The Court of Justice of the European Union (CJEU) ruled on 21 April in Austro-Mechana v Amazon (case C-572/14) that the entity in charge of collecting the fair compensation stemming from a private copying exception (as provided in Article 5(2)(b) of the EU Copyright Directive) can claim missing payments in the Member State where those have arisen – meaning, in short, that a CMO in charge of collecting private copying levies can start proceedings for failure to pay in the Member State where the recording media or devices have been placed on the market.
Indeed, the Court of Justice argued that a claim for missing payments of the fair compensation under Article 5(2)(b) should be considered as a “tort, delict or quasi-delict”, in which case a special jurisdictional rule can apply, according to which the claim can be brought before the courts of the Member State where the harmful event happened:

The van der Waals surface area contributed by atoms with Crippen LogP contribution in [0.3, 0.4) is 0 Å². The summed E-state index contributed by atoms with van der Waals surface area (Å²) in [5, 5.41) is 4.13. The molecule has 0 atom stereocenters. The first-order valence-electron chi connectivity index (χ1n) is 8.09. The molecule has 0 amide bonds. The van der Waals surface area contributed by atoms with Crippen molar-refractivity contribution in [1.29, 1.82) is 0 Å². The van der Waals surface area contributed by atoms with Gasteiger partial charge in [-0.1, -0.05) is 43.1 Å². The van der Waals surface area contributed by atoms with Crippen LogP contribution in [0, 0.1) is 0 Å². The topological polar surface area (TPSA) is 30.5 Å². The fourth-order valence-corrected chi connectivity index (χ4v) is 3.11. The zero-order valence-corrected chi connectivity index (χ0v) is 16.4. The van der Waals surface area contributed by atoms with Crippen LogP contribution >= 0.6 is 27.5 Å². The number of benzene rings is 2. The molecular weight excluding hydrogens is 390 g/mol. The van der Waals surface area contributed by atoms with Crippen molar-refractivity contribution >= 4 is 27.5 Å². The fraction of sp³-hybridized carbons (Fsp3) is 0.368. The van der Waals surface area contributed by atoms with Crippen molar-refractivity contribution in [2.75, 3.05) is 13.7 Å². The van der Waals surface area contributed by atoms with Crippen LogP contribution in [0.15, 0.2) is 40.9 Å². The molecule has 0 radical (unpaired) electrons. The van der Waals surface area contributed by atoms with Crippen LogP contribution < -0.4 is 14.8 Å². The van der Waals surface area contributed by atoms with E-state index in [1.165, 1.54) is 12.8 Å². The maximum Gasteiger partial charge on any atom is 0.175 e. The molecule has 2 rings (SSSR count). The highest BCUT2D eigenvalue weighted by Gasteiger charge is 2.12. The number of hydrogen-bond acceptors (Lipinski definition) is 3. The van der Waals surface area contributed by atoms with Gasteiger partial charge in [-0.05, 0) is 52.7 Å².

“in matters relating to tort, delict and quasi-delict, the courts for the place where the harmful event occurred are usually the most appropriate for deciding the case, in particular on the grounds of proximity and ease of taking evidence” (point 31).
The CJEU therefore upholds the action of Austro-Mechana, an Austrian collective management organisation, to initiate legal proceedings for the payment of fair remuneration from Amazon before Austrian courts.
Find the full decision here.